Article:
MOBILE, Ala. (WKRG) — Black-owned banks were once the backbone in the Black community, especially during the times of segregation. 

Commonwealth National Bank, the only Black-owned bank in lower Alabama, has worked to help families overcome financial discrimination over the years. 

Commonwealth has been a fixture in the Toulminville neighborhood since 1976.

“This is Black History. Not only Black History but Mobile history,” said CEO Sidney King. “Commonwealth is the only Black-owned Black that is headquartered in Mobile. All of the other banks that are here are headquartered somewhere else.”

Still on Saint Stephens Road, in the same spot where it all started. 

“They were charged with raising $1,000,000 of capital in raising one million dollars to open the bank,” said King.

“They went around everywhere they could. They had over one thousand shareholders and they could only raise $750,000 in doing that. The government allowed them to open with that $750,000 in a trailer that was right here on the building, on the lot.”

The bank helps finance families and businesses other banks turn away.

“You go back to the old days, they couldn’t go to the bathroom in some of those banks,” said King.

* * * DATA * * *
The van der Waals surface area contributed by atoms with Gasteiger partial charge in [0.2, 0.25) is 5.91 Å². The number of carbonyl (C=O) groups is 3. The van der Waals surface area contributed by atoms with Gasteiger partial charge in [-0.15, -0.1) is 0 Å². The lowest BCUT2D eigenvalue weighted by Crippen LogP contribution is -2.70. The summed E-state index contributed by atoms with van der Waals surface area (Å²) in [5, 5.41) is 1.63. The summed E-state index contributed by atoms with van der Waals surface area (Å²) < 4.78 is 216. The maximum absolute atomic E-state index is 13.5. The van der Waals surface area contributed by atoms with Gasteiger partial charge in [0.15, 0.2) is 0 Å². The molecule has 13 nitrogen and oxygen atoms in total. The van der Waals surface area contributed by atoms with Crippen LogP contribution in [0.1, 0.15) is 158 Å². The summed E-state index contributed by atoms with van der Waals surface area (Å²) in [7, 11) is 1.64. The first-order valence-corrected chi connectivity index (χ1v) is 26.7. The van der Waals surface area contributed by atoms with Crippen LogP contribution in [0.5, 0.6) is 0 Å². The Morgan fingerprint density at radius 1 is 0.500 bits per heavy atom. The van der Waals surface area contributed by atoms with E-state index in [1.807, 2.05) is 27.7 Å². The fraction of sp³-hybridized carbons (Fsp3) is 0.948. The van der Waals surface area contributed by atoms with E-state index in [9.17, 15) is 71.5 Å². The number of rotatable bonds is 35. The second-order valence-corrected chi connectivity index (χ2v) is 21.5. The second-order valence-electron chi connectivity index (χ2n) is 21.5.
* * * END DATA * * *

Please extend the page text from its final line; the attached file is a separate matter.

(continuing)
The US Census Bureau said Black families are rejected for credit at twice the rate for white applicants.

King said that’s why Black banks are needed. 

“It creates opportunities within those organizations,” he said. “Plus, with the businesses, they want to keep some of these businesses, where having a Black bank gives those businesses a better opportunity to grow and prosper because we better understand the uniqueness of our community.”

It’s the reason customers like Dan Nodd still make it a point to bank at Commonwealth.  

“I’ve never had a problem the last 40 or 50 years here,” said Nodd. “I understand we have other banks here in the city, but what better bank than your own bank? Your own Black bank. I’m for supporting Black.” 

“We often say, ‘Hey, come to the bank where one day your daughter can be president,’ and we have a little postcard showing a little African American girl,” said Commonwealth board chairman Patrick Cooper.

Cooper said the number of Black-owned banks across the country dwindled after Commonwealth first opened, but he’s seen some promise in recent years. 

“We’re very fortunate with the whole Black Lives Matter movement and the social justice movement where we’ve had a number of larger banks who have committed to putting capital into our bank. We’re probably better capitalized than we’ve ever been in the history of the bank,” Cooper said.

Cooper says Commonwealth remains committed to helping Black-owned businesses thrive here in Mobile. 

“What we would really love to see and find and see are some Black businesses that can really develop and grow to be players in the city because the stronger Black businesses are in Mobile, the stronger our bank is going to be in Mobile,” Cooper said.  

Commonwealth said they hope to expand to other areas on the Gulf Coast, including Pensacola and Gulfport.